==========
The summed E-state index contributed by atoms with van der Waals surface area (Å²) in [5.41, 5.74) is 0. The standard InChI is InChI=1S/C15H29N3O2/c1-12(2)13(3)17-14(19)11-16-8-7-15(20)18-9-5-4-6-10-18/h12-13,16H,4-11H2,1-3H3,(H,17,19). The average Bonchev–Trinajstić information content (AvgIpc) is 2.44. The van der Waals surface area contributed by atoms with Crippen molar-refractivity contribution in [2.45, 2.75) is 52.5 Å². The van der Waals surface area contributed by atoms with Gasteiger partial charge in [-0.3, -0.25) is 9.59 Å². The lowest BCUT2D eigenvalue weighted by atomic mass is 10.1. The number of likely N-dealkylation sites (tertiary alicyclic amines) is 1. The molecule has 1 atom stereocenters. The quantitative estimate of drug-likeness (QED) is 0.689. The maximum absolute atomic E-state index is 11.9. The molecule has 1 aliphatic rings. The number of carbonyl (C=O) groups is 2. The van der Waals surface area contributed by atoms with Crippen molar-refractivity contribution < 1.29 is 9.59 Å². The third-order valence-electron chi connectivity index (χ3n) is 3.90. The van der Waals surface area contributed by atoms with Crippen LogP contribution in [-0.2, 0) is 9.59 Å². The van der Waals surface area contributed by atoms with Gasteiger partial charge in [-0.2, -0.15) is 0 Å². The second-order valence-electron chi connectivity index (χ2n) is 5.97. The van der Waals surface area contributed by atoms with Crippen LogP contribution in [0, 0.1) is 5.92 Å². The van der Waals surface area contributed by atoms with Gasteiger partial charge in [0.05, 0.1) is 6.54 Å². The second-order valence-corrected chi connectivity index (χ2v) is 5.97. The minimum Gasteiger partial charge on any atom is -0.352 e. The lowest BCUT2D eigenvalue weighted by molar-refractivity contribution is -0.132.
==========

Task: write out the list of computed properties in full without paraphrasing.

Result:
The summed E-state index contributed by atoms with van der Waals surface area (Å²) in [5.41, 5.74) is 0. The standard InChI is InChI=1S/C15H29N3O2/c1-12(2)13(3)17-14(19)11-16-8-7-15(20)18-9-5-4-6-10-18/h12-13,16H,4-11H2,1-3H3,(H,17,19). The average Bonchev–Trinajstić information content (AvgIpc) is 2.44. The van der Waals surface area contributed by atoms with Crippen molar-refractivity contribution in [2.45, 2.75) is 52.5 Å². The van der Waals surface area contributed by atoms with Gasteiger partial charge in [-0.3, -0.25) is 9.59 Å². The lowest BCUT2D eigenvalue weighted by atomic mass is 10.1. The number of likely N-dealkylation sites (tertiary alicyclic amines) is 1. The molecule has 1 atom stereocenters. The quantitative estimate of drug-likeness (QED) is 0.689. The maximum absolute atomic E-state index is 11.9. The molecule has 1 aliphatic rings. The number of carbonyl (C=O) groups is 2. The van der Waals surface area contributed by atoms with Crippen molar-refractivity contribution < 1.29 is 9.59 Å². The third-order valence-electron chi connectivity index (χ3n) is 3.90. The van der Waals surface area contributed by atoms with Crippen LogP contribution in [-0.2, 0) is 9.59 Å². The van der Waals surface area contributed by atoms with Gasteiger partial charge in [-0.2, -0.15) is 0 Å². The second-order valence-electron chi connectivity index (χ2n) is 5.97. The van der Waals surface area contributed by atoms with Crippen LogP contribution in [0, 0.1) is 5.92 Å². The van der Waals surface area contributed by atoms with Gasteiger partial charge in [0.05, 0.1) is 6.54 Å². The second-order valence-corrected chi connectivity index (χ2v) is 5.97. The minimum Gasteiger partial charge on any atom is -0.352 e. The lowest BCUT2D eigenvalue weighted by molar-refractivity contribution is -0.132.